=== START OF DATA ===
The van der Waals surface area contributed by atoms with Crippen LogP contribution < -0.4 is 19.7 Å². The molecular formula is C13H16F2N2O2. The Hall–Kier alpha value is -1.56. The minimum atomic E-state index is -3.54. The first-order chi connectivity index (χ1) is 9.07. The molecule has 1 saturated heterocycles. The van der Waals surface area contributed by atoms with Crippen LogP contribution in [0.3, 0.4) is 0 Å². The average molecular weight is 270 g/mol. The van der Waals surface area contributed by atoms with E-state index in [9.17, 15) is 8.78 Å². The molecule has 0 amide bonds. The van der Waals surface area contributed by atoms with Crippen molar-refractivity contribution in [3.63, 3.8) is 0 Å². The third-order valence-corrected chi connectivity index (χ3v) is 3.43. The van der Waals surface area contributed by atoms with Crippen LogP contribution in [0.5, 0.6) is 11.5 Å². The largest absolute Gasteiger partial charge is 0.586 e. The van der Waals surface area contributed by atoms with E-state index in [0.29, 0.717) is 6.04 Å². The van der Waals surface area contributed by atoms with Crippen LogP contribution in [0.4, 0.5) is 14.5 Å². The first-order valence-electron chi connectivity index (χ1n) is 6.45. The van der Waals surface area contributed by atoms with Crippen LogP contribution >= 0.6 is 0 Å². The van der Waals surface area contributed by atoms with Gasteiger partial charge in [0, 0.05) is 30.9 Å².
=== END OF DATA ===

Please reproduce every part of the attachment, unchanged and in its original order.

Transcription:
The van der Waals surface area contributed by atoms with Crippen LogP contribution < -0.4 is 19.7 Å². The molecular formula is C13H16F2N2O2. The Hall–Kier alpha value is -1.56. The minimum atomic E-state index is -3.54. The first-order chi connectivity index (χ1) is 9.07. The molecule has 1 saturated heterocycles. The van der Waals surface area contributed by atoms with Crippen LogP contribution in [0.3, 0.4) is 0 Å². The average molecular weight is 270 g/mol. The van der Waals surface area contributed by atoms with E-state index in [9.17, 15) is 8.78 Å². The molecule has 0 amide bonds. The van der Waals surface area contributed by atoms with Crippen molar-refractivity contribution in [3.63, 3.8) is 0 Å². The third-order valence-corrected chi connectivity index (χ3v) is 3.43. The van der Waals surface area contributed by atoms with Crippen LogP contribution in [0.5, 0.6) is 11.5 Å². The largest absolute Gasteiger partial charge is 0.586 e. The van der Waals surface area contributed by atoms with E-state index in [0.29, 0.717) is 6.04 Å². The van der Waals surface area contributed by atoms with Crippen LogP contribution in [0.4, 0.5) is 14.5 Å². The first-order valence-electron chi connectivity index (χ1n) is 6.45. The van der Waals surface area contributed by atoms with Crippen LogP contribution >= 0.6 is 0 Å². The van der Waals surface area contributed by atoms with Gasteiger partial charge in [0, 0.05) is 30.9 Å².